There was a time when live recordings were considered inferior to studio sessions because of the poor sound quality, the somewhat annoying concentration of applause, and the possibility the artist would turn in a less-than-perfect performance. The advent of digital technology and DVDs have changed all that. The following three recordings, by blues greats Robert Cray, Jeff Healey, and the venerable Junior Wells, capture the immediacy of the various moments, transporting the listener to London’s Royal Albert Hall, The Montreux Jazz Festival, and the South Side’s Theresa’s Lounge circa 1976.
The Robert Cray Band: Live From Across The Pond (Vanguard) comprises 14 songs, seven per CD. Live versions of classics like “Phone Booth,” “Right Next Door (Because Of Me),” and “Bad Influence” are included alongside more recent gems “Poor Johnny,” “I’m Walkin’,” and the deeply moving “Twenty,” a tragic story of a young soldier’s tour of duty in Iraq. The band, Jim Pugh (keyboards), Karl Sevareid (bass), and Kevin Hayes (drums) are a tight unit who have been with Cray for a number of years. “It’s like we know how to play with one another, we support one another on solos, and we work hard to make the shows good,” says Cray.
Having not seen Cray and band in a number of years, I was pleasantly surprised by the performances on this set. Cray has stepped it up considerably from his more laid-back, soulful delivery that defined his early career. His staccato signature style is augmented throughout by some fiery licks and a more driving, aggressive delivery. Not that every guitarist needs to be a high-energy machine to be credible, but Cray, especially when he appeared on sets with guitar burners, seemed to belong more to classic soul than high-energy blues.
Choosing which tracks to include from the seven concerts, Cray was looking for enthusiasm and things that stood out from the norm. “One night, for example,” he says, “we played ‘Our Last Time,’ and Jim Pugh, who normally plays piano on that one, decided to do it on organ. I went with that version not only because it sounded great, but also because it was so uncommon.” “Our Last Time” is one of the standout tracks of the set.
The Jeff Healey Band: Live At Montreux 1999 (Eagle) is a DVD/CD set that showcases Canadian guitar wizard Jeff Healey and his super-tight band playing an extended set at Montreux Jazz Festival in 1999. As if 76 minutes of virtuoso blues and blues rock guitar is not enough, the DVD includes four bonus tracks from an earlier appearance in 1997.
Live At Montreux features Healey and band â€“ Joe Rockman (bass), Tom Stephen (drums), and Pat Rush (guitar) â€“ as they blaze through 14 originals and cover tunes, including “Angel Eyes,” “While My Guitar Gently Weeps,” “Stuck In The Middle With You,” “See The Light,” “Roadhouse Blues,” and “Hoochie Coochie Man.” Healey is a charismatic performer who can wail on guitar one minute, then banter calmly and self-effacingly with the audience the next.
Blind since the age of one, Healey began playing guitar at three-years old. He initially placed the guitar flat across his lap, resulting in a revolutionary approach that became his signature style. Healey’s warm voice has a slight rasp, lending an edge to his soulful, impassioned vocals. These days Healey, who owns Healey’s, a club in Toronto, prefers to stay close to home. He plays mostly in Canada and Europe with the Jeff Healey Blues Band and his other group, Jeff Healey’s Jazz Wizards. During the past few years, Healey has learned the trumpet, modeling himself after one of his musical heroes, Louis Armstrong. American fans that don’t get to seem him much anymore can revel in this essential Jeff Healey collection.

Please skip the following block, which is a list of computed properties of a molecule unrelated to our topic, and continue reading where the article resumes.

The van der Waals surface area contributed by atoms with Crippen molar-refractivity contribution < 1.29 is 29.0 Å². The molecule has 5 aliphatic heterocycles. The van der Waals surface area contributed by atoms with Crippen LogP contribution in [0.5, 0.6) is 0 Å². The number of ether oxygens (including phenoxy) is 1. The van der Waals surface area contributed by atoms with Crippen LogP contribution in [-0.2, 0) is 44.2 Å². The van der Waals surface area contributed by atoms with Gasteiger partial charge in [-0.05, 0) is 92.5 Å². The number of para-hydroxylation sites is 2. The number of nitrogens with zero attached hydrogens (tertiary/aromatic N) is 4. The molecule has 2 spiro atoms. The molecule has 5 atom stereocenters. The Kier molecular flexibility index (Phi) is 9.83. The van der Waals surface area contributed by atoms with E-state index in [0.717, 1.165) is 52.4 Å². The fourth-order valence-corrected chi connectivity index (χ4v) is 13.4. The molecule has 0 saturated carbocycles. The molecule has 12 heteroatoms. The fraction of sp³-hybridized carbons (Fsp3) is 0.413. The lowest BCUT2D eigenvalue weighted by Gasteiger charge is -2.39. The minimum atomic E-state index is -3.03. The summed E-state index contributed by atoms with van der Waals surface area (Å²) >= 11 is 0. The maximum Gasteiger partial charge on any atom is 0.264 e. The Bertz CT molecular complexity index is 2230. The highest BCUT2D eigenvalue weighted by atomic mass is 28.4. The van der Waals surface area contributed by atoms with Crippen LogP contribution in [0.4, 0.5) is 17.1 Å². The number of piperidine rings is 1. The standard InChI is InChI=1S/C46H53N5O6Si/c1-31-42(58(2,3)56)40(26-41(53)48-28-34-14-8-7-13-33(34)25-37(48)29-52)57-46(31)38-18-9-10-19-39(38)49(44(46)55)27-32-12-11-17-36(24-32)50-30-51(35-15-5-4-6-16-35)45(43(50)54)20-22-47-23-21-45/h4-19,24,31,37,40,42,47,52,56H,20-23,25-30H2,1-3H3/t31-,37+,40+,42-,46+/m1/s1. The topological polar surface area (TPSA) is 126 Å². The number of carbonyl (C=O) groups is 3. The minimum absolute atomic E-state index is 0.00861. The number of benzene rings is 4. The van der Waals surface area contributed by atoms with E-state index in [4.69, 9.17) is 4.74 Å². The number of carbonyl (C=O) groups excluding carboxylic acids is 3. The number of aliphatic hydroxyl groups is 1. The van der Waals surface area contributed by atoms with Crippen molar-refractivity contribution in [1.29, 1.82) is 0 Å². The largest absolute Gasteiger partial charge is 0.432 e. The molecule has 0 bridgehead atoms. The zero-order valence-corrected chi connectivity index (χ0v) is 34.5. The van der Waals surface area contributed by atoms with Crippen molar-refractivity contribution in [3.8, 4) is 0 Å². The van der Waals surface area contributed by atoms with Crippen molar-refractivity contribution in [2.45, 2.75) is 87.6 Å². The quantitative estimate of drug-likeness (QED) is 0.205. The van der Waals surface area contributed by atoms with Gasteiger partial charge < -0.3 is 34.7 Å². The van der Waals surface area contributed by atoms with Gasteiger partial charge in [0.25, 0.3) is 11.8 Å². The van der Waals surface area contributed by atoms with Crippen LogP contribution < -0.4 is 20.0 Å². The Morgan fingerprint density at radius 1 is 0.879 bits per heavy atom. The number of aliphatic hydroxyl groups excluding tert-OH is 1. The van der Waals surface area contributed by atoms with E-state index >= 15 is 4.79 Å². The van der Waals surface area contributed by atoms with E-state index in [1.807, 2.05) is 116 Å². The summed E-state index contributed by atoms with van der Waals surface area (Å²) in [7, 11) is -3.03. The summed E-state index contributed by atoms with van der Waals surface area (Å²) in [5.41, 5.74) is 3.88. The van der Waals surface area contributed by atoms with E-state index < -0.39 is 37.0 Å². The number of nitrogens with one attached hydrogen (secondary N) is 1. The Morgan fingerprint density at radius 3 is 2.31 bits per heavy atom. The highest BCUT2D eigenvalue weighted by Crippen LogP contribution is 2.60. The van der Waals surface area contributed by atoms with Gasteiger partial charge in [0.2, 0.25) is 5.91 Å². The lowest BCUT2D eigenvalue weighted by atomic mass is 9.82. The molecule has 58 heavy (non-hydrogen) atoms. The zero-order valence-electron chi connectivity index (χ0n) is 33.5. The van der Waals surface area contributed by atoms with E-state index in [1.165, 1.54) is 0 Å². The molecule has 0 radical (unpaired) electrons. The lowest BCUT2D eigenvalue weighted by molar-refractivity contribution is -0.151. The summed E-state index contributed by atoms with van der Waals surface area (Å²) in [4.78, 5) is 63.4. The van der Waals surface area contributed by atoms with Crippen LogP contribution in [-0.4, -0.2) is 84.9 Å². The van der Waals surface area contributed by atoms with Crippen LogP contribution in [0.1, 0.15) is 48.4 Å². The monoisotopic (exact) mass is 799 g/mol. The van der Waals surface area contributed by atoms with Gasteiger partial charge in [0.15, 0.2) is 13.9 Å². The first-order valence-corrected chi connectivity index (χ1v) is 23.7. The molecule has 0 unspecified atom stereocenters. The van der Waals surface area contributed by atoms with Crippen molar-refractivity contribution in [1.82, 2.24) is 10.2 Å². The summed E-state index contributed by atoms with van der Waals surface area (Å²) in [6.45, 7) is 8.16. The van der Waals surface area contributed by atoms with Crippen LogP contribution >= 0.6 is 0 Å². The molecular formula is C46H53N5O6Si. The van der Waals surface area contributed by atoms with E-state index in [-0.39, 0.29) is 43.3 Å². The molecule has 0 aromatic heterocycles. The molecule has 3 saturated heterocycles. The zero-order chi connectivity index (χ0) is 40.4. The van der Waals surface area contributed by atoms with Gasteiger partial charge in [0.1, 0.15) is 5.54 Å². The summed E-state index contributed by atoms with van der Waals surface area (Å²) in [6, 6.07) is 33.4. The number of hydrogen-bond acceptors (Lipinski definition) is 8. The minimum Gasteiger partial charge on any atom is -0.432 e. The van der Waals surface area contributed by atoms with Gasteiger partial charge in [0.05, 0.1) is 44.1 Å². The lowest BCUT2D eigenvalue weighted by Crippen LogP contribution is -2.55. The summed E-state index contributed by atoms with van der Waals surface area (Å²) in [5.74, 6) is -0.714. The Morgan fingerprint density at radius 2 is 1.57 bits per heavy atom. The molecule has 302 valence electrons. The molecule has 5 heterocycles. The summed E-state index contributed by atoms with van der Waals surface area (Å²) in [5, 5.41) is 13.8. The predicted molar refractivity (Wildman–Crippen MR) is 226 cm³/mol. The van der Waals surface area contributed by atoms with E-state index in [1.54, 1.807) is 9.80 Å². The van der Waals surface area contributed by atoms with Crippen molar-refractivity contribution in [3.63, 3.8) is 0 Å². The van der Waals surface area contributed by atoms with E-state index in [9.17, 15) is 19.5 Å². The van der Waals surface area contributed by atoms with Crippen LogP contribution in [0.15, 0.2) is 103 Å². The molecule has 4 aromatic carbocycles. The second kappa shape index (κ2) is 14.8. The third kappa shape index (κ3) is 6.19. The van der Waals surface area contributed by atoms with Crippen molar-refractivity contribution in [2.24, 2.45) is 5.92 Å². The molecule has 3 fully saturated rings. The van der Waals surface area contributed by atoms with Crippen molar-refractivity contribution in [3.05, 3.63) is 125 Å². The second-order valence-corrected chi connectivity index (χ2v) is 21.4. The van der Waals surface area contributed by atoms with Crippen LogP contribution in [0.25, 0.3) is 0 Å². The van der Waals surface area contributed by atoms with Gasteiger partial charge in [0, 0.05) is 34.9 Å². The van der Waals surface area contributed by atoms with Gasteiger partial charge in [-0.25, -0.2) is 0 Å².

Junior Wells: Live At Theresa’s 1975 (Delmark) is a vital piece of Chicago’s blues history. Originally broadcast as part of WXRT’s “Un-Concert” series, Live At Theresa’s captures the legendary and beloved “Godfather Of The Blues” on his home turf, accompanied by guitarists Phil Guy, Byther Smith, and the late Sammy Lawhorn.
Live At Theresa’s is part of the series that includes the Otis Rush gem, Live At The Wise Fools Pub Chicago. Whereas Rush’s CD was mostly music, Live At Theresa’s goes a step further by including Wells’ banter with the audience between songs. Wells plays and sings his hits, “Little By Little,” “Snatch It Back And Hold It,” “Come On In This House,” and a moving “What My Mama Told Me,” and covers classic tunes like “Love Her With A Feeling,” “Juke,” “Scratch My Back,” “Key To The Highway,” “Goin’ Down Slow,” and his signature tune, Mel Brown’s “Messin’ With The Kid.” An impassioned harmonica player and vocalist, Wells was also a kind and funny man. The banter before and after he sings “Happy Birthday” to noted photographer and Theresa’s regular Marc Pokempner is especially entertaining (Pokempner went on to publish Down At Theresa’s, a book of black and white photographs that capture the essence of this famed South Side tavern).
Owned by Theresa Needham, Theresa’s Lounge was a mainstay at 48th and Indiana for many years. Wells became a regular in the late ’50s until the club closed (having moved to another location) in the late ’80s. When he was not on the road touring with Buddy Guy or with his own band, Wells could be found at Theresa’s. I had the pleasure of seeing him at the club one night in the late ’80s, just before it closed. I had seen Wells on many occasions, playing concerts and clubs in Toronto, mostly with Guy, but on that memorable night he just destroyed the place blowing the harmonica and singing with deep blues feeling.
â€“ Beverly Zeldin-Palmer
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